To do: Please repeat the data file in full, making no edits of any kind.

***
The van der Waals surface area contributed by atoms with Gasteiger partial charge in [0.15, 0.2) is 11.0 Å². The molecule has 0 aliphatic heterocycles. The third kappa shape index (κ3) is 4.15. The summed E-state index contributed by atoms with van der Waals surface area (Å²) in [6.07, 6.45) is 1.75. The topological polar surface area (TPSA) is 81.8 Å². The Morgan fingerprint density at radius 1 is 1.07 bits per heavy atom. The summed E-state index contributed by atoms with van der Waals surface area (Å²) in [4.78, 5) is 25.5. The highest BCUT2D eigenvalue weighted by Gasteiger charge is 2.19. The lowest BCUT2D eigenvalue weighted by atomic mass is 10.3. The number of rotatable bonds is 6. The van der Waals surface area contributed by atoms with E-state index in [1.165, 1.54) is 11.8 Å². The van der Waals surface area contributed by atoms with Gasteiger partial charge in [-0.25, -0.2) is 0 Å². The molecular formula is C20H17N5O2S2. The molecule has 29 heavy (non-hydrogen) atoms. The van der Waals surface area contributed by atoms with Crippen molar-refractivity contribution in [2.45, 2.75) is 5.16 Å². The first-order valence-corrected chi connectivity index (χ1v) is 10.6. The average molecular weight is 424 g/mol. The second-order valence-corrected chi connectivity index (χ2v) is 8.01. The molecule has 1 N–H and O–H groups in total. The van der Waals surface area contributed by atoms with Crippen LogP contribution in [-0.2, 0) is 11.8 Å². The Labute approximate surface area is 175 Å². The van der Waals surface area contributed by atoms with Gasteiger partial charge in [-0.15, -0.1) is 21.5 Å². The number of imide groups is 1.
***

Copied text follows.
The van der Waals surface area contributed by atoms with Gasteiger partial charge in [0.15, 0.2) is 11.0 Å². The molecule has 0 aliphatic heterocycles. The third kappa shape index (κ3) is 4.15. The summed E-state index contributed by atoms with van der Waals surface area (Å²) in [6.07, 6.45) is 1.75. The topological polar surface area (TPSA) is 81.8 Å². The Morgan fingerprint density at radius 1 is 1.07 bits per heavy atom. The summed E-state index contributed by atoms with van der Waals surface area (Å²) in [4.78, 5) is 25.5. The highest BCUT2D eigenvalue weighted by Gasteiger charge is 2.19. The lowest BCUT2D eigenvalue weighted by atomic mass is 10.3. The number of rotatable bonds is 6. The van der Waals surface area contributed by atoms with E-state index in [1.165, 1.54) is 11.8 Å². The van der Waals surface area contributed by atoms with Gasteiger partial charge in [-0.25, -0.2) is 0 Å². The molecular formula is C20H17N5O2S2. The molecule has 29 heavy (non-hydrogen) atoms. The van der Waals surface area contributed by atoms with Crippen molar-refractivity contribution in [2.45, 2.75) is 5.16 Å². The first-order valence-corrected chi connectivity index (χ1v) is 10.6. The average molecular weight is 424 g/mol. The second-order valence-corrected chi connectivity index (χ2v) is 8.01. The molecule has 1 N–H and O–H groups in total. The van der Waals surface area contributed by atoms with Crippen LogP contribution in [-0.2, 0) is 11.8 Å². The Labute approximate surface area is 175 Å². The van der Waals surface area contributed by atoms with Gasteiger partial charge in [-0.15, -0.1) is 21.5 Å². The number of imide groups is 1.